Ned Quinn: 'You were reared in an atmosphere of hurling'
By Cian O'Connell
Ned Quinn doesn't want to take any glory for Mooncoin's journey, but the Kilkenny County Chairman has always known and appreciated the value of his own club.
Having witnessed Mooncoin's last Kilkenny Senior title back in 1965, Quinn will be an interested and proud spectator at Croke Park on Saturday when they collide with Mayfield in the AIB All Ireland Junior Hurling decider.
Quinn is eager to ensure that those who have served Mooncoin in a variety of roles receive the plaudits, but he has been a significant servant to the GAA in Kilkenny.
"I'm 26 years involved with the Kilkenny County Board, but as well as playing I was Secretary and Chairman of the Club as was my father before me," Quinn says. "The credit must go to the people that are working in the club.
"We have two full sized pitches, one floodlit, we have a stand with a walkway around it and we have a large indoor hall."
Mooncoin have built facilities, but they are now starting to earn silverware on the playing fields of Kilkeny again. The sporting tradition is really deep in Mooncoin. "I grew up in the village of Mooncoin in the 1950s, at the time in the village we had 'Drug' Walsh, who lived two doors down from me, he captained Kilkenny to three All Irelands and won seven altogether," Quinn recalls. "As a young lad I knew him well.
"Then two more doors down from him we had Dick Doherty, who won five All Ireland medals. Around the corner, down the road in the village of Dournane we had the Doyle brothers, who had 18 All Ireland medals between them. You were reared in an atmosphere of hurling."
Since the 1980s, though, Mooncoin, similar to other clubs, have been forced to deal with several issues, but Quinn is hopeful that they are firmly on the road back to securing much coveted Senior status again.
"We won 12 Seniors altogether, the last one in 1965," Quinn remarks about Mooncoin's pedigree. "That was a day of great excitement. We continued to be reasonably successful reaching Semi-Finals at Senior level until the 1980s when emigration hit in a bad way.
"A lot of lads went away. While we were having success at underage level we weren't able to bring it on. We were relegated to Intermediate, we came back up twice.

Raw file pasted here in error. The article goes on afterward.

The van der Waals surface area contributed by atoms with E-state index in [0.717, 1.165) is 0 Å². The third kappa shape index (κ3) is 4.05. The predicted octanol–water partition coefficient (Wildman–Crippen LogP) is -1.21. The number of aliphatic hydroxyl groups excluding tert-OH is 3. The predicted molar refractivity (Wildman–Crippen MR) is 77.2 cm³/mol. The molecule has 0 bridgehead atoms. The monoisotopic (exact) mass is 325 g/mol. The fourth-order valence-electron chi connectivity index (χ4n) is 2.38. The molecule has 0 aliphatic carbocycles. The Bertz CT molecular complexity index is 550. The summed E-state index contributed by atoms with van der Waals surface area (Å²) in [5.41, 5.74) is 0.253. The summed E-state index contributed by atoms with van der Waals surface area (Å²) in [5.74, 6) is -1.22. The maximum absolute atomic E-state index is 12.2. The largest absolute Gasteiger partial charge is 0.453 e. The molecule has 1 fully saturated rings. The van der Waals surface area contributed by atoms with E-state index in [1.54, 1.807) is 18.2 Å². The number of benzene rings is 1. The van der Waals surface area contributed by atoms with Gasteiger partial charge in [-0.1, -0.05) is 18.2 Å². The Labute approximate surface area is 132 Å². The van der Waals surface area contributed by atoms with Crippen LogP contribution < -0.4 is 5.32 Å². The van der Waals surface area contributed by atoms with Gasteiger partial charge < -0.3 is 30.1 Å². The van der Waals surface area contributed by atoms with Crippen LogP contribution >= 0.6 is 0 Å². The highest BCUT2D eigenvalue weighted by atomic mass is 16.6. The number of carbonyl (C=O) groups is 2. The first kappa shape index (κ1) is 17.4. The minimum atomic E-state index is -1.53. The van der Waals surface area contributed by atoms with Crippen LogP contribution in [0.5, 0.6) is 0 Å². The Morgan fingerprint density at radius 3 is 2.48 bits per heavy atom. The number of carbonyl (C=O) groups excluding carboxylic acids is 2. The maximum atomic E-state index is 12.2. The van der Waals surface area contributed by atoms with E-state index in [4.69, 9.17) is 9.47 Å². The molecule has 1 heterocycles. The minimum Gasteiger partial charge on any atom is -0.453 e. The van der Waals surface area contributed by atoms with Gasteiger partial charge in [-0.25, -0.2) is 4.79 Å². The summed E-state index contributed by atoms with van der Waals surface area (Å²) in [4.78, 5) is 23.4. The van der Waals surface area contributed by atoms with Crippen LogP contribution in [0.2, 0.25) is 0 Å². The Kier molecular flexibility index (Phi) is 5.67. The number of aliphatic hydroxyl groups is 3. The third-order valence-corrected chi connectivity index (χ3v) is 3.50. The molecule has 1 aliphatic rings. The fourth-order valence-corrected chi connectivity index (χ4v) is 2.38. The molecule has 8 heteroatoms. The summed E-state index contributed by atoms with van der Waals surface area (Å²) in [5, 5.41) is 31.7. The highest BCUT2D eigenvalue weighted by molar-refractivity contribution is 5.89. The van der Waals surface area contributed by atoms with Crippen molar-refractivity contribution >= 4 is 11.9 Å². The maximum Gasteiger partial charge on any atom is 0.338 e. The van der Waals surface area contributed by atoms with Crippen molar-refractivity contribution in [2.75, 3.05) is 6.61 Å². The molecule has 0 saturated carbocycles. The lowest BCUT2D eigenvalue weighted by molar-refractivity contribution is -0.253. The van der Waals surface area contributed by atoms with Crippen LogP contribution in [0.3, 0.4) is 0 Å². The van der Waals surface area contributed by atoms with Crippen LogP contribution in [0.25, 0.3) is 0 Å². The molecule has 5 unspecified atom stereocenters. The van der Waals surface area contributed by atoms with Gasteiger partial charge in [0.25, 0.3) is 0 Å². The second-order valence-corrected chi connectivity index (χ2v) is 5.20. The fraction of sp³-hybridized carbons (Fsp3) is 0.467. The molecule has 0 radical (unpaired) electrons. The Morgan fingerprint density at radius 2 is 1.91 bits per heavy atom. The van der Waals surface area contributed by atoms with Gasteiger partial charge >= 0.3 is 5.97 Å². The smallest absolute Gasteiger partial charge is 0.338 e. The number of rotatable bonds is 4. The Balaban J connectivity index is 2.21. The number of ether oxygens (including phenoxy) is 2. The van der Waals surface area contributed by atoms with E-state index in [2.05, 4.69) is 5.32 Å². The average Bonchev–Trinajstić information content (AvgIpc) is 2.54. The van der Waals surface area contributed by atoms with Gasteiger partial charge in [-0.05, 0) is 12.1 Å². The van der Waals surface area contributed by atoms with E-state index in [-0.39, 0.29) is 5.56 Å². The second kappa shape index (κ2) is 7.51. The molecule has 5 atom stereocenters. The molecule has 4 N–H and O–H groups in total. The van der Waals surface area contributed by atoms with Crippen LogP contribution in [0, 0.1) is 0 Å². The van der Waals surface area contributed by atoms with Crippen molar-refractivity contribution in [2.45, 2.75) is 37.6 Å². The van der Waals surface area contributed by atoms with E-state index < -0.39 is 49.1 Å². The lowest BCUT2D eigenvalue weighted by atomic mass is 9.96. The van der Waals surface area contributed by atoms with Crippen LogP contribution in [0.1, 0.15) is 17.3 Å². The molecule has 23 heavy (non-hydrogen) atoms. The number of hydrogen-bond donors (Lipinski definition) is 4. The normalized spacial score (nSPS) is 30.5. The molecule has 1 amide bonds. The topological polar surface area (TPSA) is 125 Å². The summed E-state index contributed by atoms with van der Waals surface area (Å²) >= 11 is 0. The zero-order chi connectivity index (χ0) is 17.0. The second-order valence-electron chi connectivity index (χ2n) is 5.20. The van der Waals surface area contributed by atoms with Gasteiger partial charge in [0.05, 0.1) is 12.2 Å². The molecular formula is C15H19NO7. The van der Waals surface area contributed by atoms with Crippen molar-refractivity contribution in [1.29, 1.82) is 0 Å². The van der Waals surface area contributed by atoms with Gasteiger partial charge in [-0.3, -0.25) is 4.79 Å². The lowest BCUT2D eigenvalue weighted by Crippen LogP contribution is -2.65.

"We won Intermediates in 1990 and 1994, but then we went down to Junior when we were beaten in a play off by Young Irelands from Gowran. We went back Junior then and we have been trying since to get back up.
"Thankfully we are back up to Intermediate now after winning Junior and it is the first step on the road back to Senior hopefully."
The diligent work that has been carried out in the underage ranks should serve Mooncoin well according to Quinn. "There is fabulous work going on at underage, there has been down through the years and there continues to be. We have a great set-up with a huge number of people involved as coaches and we have a huge number of teams from under 6 all the way up under 6, 8, 10, 12, 14, 16, minor, and 21s.
"We had three Junior teams, Junior, Junior A, and Junior B. We have a decent pick, I think we have 38 on the panel for Sunday."
Performing at the Jones Road venue provides an extra layer of satisfaction with Quinn highlighting its importance to the local community in Mooncoin. "It is the mecca for all club teams. I have said this many times before that the introduction of the Junior and Intermediate Club Championships were fantastic, but bringing the Finals to Croke Park makes it even better.
“There will be people from my parish in Croke Park on Saturday, despite all of Kilkenny's success, it will be their first time ever in it.
"For the majority of players it will be the one and only chance they get to play in Croke Park, that is the reality. Croke Park is the headquarters of the GAA and it is an ambition of everyone that plays to get a chance to play there."